Review: Dramsoc presents: A View from The Bridge

Last week, Bristol University’s ‘Dramsoc’ presented their take on Arthur Miller’s “A View from the Bridge.” Directed by BAFTA-nominated Sam Jones, ultraviolet light, bleached walls and smatterings of red paint metamorphosed 1950’s Brooklyn into a violent figuration of Eddie Carbone’s tortured mind.

Stretching boundaries and harmonising the cinematic with sophisticated symbolism, the equipoise achieved between the intimately domestic and the psychologically harrowing unnervingly collapsed the fourth wall, achieving a standard far beyond that of an amateur student production.

 

The two-act play is set in an Italian neighbourhood near Brooklyn Bridge, New York. Eddie Carbone (Ned Costello), a well-respected longshoreman, has his tragic trajectory narrated by lawyer Alfieri (Nathan Sames) and the chorus. Protagonist Carbone is shown to have inappropriate love for his wife Beatrice’s (Alice Hoskyns) orphaned niece, Catherine (Phoebe Campbell). Tensions arise as Eddie disapproves of Catherine’s courtship by Beatrice’s cousin Rodolfo (Jonas Moore), who arrives as an illegal Italian immigrant with his brother Marco (Tullio Campanale).

In addition to their unsettling whispers and heavy breathing, the chorus’s whitened jumpsuits and jarring choreography fuelled the plot’s growing tension and the audience’s constant, inexplicable anxiety.

Along with producer Anna Wyn, costume designer Ella Clarke and set designers Kate Goldup and Ruth Steinman, ‘Dramsoc’ have produced a sickeningly bold tale that leaves viewers broken yet fixed to their seats. From the opening dinner tableau to the final seconds of blood raining down the windows, the naturalistic frills of ordinary life are fused with grandeur and a sense of the alien. Not simply a family tragedy, the presentation of Eddie as the ‘Every Man’ has a disquieting suggestion that the jealous, insecure and powerless tyrant lurks within us all.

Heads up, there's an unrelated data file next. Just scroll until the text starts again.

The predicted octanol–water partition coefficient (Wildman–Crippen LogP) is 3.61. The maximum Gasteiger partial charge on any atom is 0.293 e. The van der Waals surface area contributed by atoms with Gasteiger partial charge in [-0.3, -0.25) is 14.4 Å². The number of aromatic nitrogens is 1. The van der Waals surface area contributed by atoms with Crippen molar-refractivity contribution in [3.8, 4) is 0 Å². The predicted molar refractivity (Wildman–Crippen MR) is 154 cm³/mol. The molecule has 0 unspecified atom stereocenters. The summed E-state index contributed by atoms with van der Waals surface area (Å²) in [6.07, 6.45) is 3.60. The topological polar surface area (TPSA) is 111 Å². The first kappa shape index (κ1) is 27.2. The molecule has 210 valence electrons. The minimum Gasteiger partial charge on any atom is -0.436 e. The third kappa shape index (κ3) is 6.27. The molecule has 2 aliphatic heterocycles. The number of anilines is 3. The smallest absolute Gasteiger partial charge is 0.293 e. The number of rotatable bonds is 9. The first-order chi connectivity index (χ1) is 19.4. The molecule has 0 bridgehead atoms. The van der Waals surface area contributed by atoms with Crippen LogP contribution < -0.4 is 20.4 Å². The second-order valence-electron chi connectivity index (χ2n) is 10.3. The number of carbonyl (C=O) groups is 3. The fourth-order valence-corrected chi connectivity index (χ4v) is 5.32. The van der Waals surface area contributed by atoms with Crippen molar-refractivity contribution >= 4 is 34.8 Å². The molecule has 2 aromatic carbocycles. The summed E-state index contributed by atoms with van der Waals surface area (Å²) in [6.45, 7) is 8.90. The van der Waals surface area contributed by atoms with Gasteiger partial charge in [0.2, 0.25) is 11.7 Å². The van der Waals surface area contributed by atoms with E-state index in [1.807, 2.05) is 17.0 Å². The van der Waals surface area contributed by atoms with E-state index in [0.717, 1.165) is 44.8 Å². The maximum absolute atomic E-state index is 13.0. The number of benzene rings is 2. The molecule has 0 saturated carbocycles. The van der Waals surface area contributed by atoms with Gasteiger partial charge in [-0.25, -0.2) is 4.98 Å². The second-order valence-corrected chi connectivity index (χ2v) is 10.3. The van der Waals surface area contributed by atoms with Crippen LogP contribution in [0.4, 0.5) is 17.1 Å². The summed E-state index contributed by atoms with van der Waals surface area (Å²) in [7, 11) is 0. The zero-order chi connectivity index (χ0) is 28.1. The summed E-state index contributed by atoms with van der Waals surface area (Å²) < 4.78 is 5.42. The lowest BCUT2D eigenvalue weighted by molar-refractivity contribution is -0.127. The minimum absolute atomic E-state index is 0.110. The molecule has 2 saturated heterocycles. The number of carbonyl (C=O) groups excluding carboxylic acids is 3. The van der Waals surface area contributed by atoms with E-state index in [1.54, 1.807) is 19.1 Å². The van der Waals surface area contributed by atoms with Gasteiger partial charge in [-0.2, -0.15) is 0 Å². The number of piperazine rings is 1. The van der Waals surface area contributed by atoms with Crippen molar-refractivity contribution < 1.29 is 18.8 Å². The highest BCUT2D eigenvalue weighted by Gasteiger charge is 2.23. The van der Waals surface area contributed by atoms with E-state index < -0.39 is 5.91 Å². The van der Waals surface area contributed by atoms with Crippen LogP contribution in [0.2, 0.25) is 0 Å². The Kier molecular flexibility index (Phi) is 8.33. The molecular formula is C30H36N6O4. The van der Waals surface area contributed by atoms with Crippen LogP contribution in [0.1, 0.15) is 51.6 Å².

As the immigration officers (Will Kirk and Kate Crisp) haul Rodolfo and Marco off the stage, Miller’s tragedy intimates that it is Eddie’s inability to confront changing definitions of masculinity and honour, of identity and power, that determines his inevitable demise. Alfieri’s repeated line, “his eyes were like tunnels,” punctuates Carbone’s increasingly obsessive behaviour that is performed in a collapsing theatrical space; the walls of his home, mind and life are literally torn down.

 

Eddie’s performance was strikingly contrasted with the pathos of Beatrice, Eddie’s wife, divided as wife, sexual woman and doting mother. Fully encapsulating the fissures within domestic life, Hoskyns plays a spouse whose spirit has been worn down by stoicism and loyalty. Equally, Campbell’s rendition of Catherine exposed the awkward transition from girl to woman, forced to face the reality of roles and expectations she must accommodate.

This highly mature production balanced cinematic effects with low-key, true-to-life acting. The astonishingly metaphorical, fluctuating setting modernised Miller’s play while remaining true to its themes and frictions, enabling the audience to view the past and their present in a new light.